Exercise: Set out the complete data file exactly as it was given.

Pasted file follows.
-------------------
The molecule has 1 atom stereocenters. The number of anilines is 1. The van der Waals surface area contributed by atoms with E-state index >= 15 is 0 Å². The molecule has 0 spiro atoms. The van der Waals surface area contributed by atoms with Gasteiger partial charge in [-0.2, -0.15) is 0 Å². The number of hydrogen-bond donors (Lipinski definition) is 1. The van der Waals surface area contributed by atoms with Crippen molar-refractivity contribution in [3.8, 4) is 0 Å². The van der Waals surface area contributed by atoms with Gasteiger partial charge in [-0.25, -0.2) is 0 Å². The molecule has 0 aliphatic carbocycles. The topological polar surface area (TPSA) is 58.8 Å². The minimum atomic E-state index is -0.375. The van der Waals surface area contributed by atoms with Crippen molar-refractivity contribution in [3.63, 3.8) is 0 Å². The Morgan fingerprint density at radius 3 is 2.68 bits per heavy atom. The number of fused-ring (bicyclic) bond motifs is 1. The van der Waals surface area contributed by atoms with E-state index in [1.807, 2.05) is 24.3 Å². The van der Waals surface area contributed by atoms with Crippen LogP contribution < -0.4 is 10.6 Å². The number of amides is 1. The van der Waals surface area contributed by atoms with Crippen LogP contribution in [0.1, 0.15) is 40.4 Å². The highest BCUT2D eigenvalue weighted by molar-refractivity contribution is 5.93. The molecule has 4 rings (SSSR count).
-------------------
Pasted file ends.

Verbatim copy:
The molecule has 1 atom stereocenters. The number of anilines is 1. The van der Waals surface area contributed by atoms with E-state index >= 15 is 0 Å². The molecule has 0 spiro atoms. The van der Waals surface area contributed by atoms with Gasteiger partial charge in [-0.2, -0.15) is 0 Å². The number of hydrogen-bond donors (Lipinski definition) is 1. The van der Waals surface area contributed by atoms with Crippen molar-refractivity contribution in [3.8, 4) is 0 Å². The van der Waals surface area contributed by atoms with Gasteiger partial charge in [-0.25, -0.2) is 0 Å². The molecule has 0 aliphatic carbocycles. The topological polar surface area (TPSA) is 58.8 Å². The minimum atomic E-state index is -0.375. The van der Waals surface area contributed by atoms with Crippen molar-refractivity contribution in [3.63, 3.8) is 0 Å². The Morgan fingerprint density at radius 3 is 2.68 bits per heavy atom. The number of fused-ring (bicyclic) bond motifs is 1. The van der Waals surface area contributed by atoms with E-state index in [1.807, 2.05) is 24.3 Å². The van der Waals surface area contributed by atoms with Crippen LogP contribution < -0.4 is 10.6 Å². The number of amides is 1. The van der Waals surface area contributed by atoms with Crippen LogP contribution in [0.1, 0.15) is 40.4 Å². The highest BCUT2D eigenvalue weighted by molar-refractivity contribution is 5.93. The molecule has 4 rings (SSSR count).